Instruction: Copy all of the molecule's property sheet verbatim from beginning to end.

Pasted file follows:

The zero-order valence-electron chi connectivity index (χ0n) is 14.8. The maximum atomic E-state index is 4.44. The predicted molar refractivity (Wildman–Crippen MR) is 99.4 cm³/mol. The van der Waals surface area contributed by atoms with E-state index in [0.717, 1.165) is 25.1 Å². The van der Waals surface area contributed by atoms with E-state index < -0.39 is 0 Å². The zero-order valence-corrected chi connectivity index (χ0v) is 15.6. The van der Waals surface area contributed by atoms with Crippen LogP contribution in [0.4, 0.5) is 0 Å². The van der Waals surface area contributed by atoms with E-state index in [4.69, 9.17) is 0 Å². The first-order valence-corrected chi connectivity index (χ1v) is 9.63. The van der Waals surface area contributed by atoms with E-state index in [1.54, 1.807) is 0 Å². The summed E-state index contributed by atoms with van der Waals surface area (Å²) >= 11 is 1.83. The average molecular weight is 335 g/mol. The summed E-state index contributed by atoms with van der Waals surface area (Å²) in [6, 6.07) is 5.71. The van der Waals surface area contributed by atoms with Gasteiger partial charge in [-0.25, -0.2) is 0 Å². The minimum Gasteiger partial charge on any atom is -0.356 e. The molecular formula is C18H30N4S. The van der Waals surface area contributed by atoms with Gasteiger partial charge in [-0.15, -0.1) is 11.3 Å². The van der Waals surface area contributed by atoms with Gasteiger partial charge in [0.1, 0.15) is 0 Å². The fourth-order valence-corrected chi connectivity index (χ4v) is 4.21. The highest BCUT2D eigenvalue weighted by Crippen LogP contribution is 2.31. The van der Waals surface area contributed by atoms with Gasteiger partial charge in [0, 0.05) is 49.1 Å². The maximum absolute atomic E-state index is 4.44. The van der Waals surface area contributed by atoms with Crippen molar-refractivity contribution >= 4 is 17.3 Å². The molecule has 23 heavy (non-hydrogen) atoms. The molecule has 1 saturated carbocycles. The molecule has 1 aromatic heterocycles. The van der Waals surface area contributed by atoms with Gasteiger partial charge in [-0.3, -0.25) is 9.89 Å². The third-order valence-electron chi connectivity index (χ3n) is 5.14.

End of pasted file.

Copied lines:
The zero-order valence-electron chi connectivity index (χ0n) is 14.8. The maximum atomic E-state index is 4.44. The predicted molar refractivity (Wildman–Crippen MR) is 99.4 cm³/mol. The van der Waals surface area contributed by atoms with E-state index in [0.717, 1.165) is 25.1 Å². The van der Waals surface area contributed by atoms with E-state index < -0.39 is 0 Å². The zero-order valence-corrected chi connectivity index (χ0v) is 15.6. The van der Waals surface area contributed by atoms with Crippen LogP contribution in [0.4, 0.5) is 0 Å². The van der Waals surface area contributed by atoms with E-state index in [4.69, 9.17) is 0 Å². The first-order valence-corrected chi connectivity index (χ1v) is 9.63. The van der Waals surface area contributed by atoms with E-state index in [1.54, 1.807) is 0 Å². The summed E-state index contributed by atoms with van der Waals surface area (Å²) >= 11 is 1.83. The average molecular weight is 335 g/mol. The summed E-state index contributed by atoms with van der Waals surface area (Å²) in [6, 6.07) is 5.71. The van der Waals surface area contributed by atoms with Gasteiger partial charge in [-0.25, -0.2) is 0 Å². The minimum Gasteiger partial charge on any atom is -0.356 e. The molecular formula is C18H30N4S. The van der Waals surface area contributed by atoms with Gasteiger partial charge in [-0.15, -0.1) is 11.3 Å². The van der Waals surface area contributed by atoms with Gasteiger partial charge in [0.1, 0.15) is 0 Å². The fourth-order valence-corrected chi connectivity index (χ4v) is 4.21. The highest BCUT2D eigenvalue weighted by Crippen LogP contribution is 2.31. The van der Waals surface area contributed by atoms with Gasteiger partial charge in [0, 0.05) is 49.1 Å². The maximum absolute atomic E-state index is 4.44. The van der Waals surface area contributed by atoms with Crippen molar-refractivity contribution >= 4 is 17.3 Å². The molecule has 23 heavy (non-hydrogen) atoms. The molecule has 1 saturated carbocycles. The molecule has 1 aromatic heterocycles. The van der Waals surface area contributed by atoms with Gasteiger partial charge in [-0.3, -0.25) is 9.89 Å². The third-order valence-electron chi connectivity index (χ3n) is 5.14.